The course materials for The Geographer's Craft are being developed into hypermedia format as an on-line "electronic" textbook in the Worldwide Web. Although this work is not yet complete, you will receive many of your course materials through the Web. The course does not assume previous experience with GIS technologies or the Internet, but experience with Windows is a prerequisite. The course is built around lectures, discussion and, of course, hands-on laboratory experience. The research problems will make use of many popular mapping, statistical, image processing, and GIS systems on several different types of computer. Use of this variety of systems will allow you to gain the methodological and technical versatility and adaptability that will be of value to you in your future professional work.

Preliminary Schedule


Your course grade will be based on three research projects (each 25% of your final grade) and a set of approximately five warm-up exercises and quizes (25% total or about 5% per exercise). The projects are 1) a campaign strategy report for the next Texas governor's race; 2) a cartographic study of cholera in Peru; 3) a Web page on a current geographical issue.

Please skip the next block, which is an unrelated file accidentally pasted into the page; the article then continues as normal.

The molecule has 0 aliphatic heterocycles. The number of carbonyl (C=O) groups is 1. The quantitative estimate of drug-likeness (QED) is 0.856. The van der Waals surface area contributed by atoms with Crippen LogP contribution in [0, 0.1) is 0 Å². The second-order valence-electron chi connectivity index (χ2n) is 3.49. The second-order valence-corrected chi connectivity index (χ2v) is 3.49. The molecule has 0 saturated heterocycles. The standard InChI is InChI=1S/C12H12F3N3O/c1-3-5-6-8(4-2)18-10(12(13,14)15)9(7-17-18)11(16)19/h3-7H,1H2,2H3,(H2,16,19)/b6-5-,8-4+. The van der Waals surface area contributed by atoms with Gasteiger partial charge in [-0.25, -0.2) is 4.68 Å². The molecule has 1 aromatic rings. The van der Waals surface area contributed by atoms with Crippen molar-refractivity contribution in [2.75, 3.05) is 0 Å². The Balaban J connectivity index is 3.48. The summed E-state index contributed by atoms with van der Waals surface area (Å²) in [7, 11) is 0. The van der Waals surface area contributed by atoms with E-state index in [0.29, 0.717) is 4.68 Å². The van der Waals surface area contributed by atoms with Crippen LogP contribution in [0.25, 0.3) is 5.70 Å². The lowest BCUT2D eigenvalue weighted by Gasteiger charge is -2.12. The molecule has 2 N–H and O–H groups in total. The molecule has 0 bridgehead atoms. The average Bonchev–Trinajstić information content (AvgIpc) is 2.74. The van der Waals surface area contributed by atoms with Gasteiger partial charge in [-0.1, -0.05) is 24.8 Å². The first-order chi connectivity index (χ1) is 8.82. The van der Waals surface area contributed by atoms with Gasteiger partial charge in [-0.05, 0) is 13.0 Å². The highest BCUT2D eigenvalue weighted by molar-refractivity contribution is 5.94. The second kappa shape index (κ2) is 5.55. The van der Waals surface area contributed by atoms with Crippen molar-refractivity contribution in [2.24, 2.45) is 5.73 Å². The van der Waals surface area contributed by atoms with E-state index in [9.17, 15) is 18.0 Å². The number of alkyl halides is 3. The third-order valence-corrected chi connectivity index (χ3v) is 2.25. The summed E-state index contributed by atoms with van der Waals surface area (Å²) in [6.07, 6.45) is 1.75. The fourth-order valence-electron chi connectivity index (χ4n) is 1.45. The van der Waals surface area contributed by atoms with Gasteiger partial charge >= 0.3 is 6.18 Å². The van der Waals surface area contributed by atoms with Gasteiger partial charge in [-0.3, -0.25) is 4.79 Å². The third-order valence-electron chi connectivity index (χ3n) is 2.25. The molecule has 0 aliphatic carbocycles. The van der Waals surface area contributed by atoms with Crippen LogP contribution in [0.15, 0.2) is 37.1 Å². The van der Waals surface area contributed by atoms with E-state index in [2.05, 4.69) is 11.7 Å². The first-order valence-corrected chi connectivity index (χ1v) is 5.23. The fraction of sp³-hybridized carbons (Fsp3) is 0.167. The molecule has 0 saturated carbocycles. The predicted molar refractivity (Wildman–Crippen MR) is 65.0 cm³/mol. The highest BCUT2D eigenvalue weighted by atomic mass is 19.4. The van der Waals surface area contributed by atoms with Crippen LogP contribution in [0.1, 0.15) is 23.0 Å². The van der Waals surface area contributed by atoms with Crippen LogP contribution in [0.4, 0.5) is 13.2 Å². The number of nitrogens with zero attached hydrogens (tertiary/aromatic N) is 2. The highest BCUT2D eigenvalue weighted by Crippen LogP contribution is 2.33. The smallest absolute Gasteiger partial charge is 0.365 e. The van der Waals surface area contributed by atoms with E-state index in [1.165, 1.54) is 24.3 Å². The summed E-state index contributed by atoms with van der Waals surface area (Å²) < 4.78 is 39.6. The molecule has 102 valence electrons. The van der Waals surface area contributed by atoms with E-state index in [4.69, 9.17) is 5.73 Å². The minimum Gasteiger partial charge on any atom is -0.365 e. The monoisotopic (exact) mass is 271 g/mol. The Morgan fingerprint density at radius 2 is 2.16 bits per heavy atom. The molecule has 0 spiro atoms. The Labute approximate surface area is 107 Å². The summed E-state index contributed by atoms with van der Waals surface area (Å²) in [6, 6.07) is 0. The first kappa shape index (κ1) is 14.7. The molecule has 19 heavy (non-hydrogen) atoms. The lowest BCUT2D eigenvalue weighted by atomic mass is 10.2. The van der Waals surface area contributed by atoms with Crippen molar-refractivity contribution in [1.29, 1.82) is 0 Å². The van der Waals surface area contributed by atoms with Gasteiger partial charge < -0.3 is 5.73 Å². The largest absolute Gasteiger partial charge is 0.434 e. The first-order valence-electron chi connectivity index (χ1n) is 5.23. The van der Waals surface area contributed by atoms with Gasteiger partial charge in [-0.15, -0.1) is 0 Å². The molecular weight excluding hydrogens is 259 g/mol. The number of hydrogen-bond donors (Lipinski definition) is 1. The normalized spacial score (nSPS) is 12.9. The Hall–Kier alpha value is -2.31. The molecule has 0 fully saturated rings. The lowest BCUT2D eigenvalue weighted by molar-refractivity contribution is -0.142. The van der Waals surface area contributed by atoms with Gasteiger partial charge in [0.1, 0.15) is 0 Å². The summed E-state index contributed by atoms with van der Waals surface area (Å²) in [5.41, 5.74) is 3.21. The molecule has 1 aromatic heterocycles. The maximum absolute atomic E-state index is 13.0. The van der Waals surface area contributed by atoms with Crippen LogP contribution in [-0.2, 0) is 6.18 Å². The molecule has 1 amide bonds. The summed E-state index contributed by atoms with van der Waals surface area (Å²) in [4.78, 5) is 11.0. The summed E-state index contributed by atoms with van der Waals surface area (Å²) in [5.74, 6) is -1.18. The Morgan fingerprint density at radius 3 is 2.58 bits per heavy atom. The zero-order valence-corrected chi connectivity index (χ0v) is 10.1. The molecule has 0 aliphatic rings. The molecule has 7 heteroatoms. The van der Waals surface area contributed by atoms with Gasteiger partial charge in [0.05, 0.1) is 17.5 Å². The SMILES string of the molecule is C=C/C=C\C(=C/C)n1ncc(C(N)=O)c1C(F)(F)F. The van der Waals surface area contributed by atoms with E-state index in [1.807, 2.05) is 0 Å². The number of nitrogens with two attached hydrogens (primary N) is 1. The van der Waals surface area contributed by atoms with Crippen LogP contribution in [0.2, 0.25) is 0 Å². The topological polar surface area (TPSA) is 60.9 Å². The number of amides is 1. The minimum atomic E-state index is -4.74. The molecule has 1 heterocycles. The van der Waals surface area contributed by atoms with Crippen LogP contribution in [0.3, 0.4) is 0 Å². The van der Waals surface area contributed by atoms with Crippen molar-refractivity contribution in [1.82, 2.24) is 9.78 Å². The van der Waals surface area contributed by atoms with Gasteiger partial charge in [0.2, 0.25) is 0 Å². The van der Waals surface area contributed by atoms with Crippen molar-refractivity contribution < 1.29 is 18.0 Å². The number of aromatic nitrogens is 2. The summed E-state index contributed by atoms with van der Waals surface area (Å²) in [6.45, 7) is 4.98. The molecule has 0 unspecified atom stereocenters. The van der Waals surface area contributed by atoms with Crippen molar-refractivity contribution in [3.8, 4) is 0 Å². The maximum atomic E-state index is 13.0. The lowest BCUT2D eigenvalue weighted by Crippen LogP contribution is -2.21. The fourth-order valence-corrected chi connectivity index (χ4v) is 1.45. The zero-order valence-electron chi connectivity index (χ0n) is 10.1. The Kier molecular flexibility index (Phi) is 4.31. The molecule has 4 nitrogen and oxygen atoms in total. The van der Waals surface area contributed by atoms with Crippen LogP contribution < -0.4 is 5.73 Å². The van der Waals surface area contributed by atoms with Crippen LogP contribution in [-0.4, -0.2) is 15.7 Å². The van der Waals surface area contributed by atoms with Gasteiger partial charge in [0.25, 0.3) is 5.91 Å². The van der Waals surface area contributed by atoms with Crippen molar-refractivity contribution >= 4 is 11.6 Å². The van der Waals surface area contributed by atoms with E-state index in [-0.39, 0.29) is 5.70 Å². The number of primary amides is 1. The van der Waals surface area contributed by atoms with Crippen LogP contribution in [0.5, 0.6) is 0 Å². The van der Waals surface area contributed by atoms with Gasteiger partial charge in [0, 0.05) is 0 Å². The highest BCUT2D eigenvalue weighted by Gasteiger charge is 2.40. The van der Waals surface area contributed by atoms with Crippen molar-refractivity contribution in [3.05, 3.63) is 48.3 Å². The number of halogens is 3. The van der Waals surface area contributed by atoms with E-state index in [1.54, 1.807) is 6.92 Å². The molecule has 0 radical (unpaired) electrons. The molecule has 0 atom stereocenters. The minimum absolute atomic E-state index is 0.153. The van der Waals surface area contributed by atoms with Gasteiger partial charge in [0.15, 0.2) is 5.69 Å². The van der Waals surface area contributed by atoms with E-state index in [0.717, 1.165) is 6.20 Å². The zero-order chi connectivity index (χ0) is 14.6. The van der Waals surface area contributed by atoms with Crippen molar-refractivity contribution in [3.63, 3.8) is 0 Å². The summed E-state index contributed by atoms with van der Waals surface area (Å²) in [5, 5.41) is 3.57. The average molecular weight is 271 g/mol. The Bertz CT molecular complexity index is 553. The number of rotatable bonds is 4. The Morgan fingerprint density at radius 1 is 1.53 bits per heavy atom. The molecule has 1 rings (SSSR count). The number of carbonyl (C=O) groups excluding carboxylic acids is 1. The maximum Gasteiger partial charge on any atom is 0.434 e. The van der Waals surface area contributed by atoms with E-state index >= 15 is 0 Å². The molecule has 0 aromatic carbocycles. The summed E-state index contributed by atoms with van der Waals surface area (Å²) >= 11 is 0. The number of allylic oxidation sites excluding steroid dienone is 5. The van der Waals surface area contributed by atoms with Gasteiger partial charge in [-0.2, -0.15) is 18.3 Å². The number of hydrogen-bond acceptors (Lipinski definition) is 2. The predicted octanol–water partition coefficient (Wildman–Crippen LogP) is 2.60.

Team and Lab Meetings

The class will be divided into teams to work on exercises and prepare material for class. Each team will meet with a teaching assistant for at least an hour every week. Team membership and schedules for meetings will be established during the first week of class.

Required Textbooks

Booth, Wayne C., Gregory G. Colomb, and Joseph M Williams. 1995. The Craft of Research. Chicago: University of Chicago Press.

Some additional readings will be made available at PCL reserve.

Recommended Textbooks (Optional)

Antenucci, John C; Kay Brown; Peter L. Croswell; Michael J. Kevany; and Hugh N. Archer. 1991. Geographic Information Systems: A Guide to the Technology. New York: Van Nostrand Reinhold.

Monmonier, Mark. 1993. Mapping It Out: Expository Cartography for the Humanties and Social Sciences. Chicago: University of Chicago Press.